Data Rights and Responsibilities:
· Each individual has the right to privacy and is entitled to access and control over their own data. Individuals have a right to organize ways of managing their data, individually or collectively, and the right not to hand in their data to businesses.
· Each individual has the right to access the Internet and any website or news system (recognized by governments of countries or not).
· Freedom of expression on the Internet.
· Secure digital identity, which allows the individual to know about and control access to trustworthy data about themselves.
Education and Political Participation:
· Each individual has the right to education through available venues.
· Each individual has access to education/knowledge/vocational training pertaining to the use and impact of AI.
· Each individual has the right to political participation.
· Each individual is prohibited from exercising socially disruptive behaviors, such as hacking and disseminating disinformation.
· Each individual must contribute to the common health of society, through appropriate taxes and provide critical personal information (with appropriate safety guarantees) as is familiar in the collection of census data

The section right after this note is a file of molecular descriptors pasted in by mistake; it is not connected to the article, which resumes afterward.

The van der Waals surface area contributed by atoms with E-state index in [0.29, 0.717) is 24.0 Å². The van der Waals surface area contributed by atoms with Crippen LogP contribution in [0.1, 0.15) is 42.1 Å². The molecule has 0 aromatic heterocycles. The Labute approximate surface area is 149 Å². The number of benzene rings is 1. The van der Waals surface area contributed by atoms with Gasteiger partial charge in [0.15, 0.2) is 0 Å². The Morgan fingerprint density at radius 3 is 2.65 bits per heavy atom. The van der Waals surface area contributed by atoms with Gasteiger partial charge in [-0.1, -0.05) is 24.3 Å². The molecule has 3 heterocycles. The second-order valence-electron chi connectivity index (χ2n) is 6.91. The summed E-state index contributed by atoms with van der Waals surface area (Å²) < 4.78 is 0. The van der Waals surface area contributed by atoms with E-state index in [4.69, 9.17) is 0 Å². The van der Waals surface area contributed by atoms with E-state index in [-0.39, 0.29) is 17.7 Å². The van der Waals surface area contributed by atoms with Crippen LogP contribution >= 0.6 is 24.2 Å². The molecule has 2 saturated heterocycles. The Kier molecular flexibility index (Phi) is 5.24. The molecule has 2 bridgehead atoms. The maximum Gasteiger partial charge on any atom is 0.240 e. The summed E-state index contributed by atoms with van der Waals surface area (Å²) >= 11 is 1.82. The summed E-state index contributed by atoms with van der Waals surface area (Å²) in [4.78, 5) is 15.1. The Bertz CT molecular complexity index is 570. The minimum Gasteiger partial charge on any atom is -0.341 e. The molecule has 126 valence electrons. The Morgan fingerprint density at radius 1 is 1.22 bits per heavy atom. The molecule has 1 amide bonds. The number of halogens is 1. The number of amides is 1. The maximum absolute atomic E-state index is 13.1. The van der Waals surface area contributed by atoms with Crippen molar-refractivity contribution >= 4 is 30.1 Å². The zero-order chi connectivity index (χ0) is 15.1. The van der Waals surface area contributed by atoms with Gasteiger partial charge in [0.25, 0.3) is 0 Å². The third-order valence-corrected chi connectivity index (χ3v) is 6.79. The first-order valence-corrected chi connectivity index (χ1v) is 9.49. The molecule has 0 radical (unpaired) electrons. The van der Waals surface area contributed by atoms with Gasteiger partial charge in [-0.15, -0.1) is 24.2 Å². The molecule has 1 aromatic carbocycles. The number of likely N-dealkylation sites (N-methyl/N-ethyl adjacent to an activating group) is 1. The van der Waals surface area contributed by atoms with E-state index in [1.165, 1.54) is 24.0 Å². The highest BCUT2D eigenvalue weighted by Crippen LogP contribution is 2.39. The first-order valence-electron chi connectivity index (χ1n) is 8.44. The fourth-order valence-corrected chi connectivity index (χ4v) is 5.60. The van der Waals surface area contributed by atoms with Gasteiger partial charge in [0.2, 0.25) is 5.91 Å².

· All government are expected to behave responsibly in the management of AI for governance and for interactions with individuals and such behavior must be easily auditable.
· Respect and implement AI governance of honesty, transparency, accountability to effect collaboration with international communities. These standards and norms are also to be applied in every area of governance.
· Create incentives for citizens to use AI in ways that benefit society (each person can do good work for society that will be recognized as value, and this value can be exchanged with other values such as financial value, products, services, etc.).
· Create norms/laws/rules to ensure AI benefits society.
· Create secure safety net for citizens affected by AI.
· Protect and promote IP rights without undermining movements toward free access of knowledge commons.
Connect between governments:
· Norms, values and standards of Social Contract 2020 are designed as connections among governments. To maintain the Social Contract 2020, it is essential to establish a Democratic Alliance for Digital Governance. The first countries of the Alliance should include US, Canada, UK, Germany, France, India, Australia, Japan.